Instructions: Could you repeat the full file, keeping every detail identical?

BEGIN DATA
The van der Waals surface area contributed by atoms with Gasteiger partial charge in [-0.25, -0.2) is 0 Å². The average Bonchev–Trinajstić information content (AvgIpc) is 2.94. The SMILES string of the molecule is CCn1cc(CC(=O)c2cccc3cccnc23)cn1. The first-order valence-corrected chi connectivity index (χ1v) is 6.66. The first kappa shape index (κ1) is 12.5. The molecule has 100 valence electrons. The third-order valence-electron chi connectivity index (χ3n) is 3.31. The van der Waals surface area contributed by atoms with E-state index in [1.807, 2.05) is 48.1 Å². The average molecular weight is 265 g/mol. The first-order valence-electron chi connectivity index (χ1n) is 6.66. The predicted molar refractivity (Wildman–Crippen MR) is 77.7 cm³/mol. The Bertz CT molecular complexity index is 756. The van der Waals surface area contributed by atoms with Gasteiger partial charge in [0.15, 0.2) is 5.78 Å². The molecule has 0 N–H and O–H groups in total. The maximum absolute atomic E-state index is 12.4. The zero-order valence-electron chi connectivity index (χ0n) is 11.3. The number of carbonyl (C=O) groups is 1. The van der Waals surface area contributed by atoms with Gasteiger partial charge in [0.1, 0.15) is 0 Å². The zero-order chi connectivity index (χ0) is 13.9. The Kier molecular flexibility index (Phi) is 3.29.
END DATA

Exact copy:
The van der Waals surface area contributed by atoms with Gasteiger partial charge in [-0.25, -0.2) is 0 Å². The average Bonchev–Trinajstić information content (AvgIpc) is 2.94. The SMILES string of the molecule is CCn1cc(CC(=O)c2cccc3cccnc23)cn1. The first-order valence-corrected chi connectivity index (χ1v) is 6.66. The first kappa shape index (κ1) is 12.5. The molecule has 100 valence electrons. The third-order valence-electron chi connectivity index (χ3n) is 3.31. The van der Waals surface area contributed by atoms with E-state index in [1.807, 2.05) is 48.1 Å². The average molecular weight is 265 g/mol. The first-order valence-electron chi connectivity index (χ1n) is 6.66. The predicted molar refractivity (Wildman–Crippen MR) is 77.7 cm³/mol. The Bertz CT molecular complexity index is 756. The van der Waals surface area contributed by atoms with Gasteiger partial charge in [0.15, 0.2) is 5.78 Å². The molecule has 0 N–H and O–H groups in total. The maximum absolute atomic E-state index is 12.4. The zero-order valence-electron chi connectivity index (χ0n) is 11.3. The number of carbonyl (C=O) groups is 1. The van der Waals surface area contributed by atoms with Gasteiger partial charge in [0.1, 0.15) is 0 Å². The zero-order chi connectivity index (χ0) is 13.9. The Kier molecular flexibility index (Phi) is 3.29.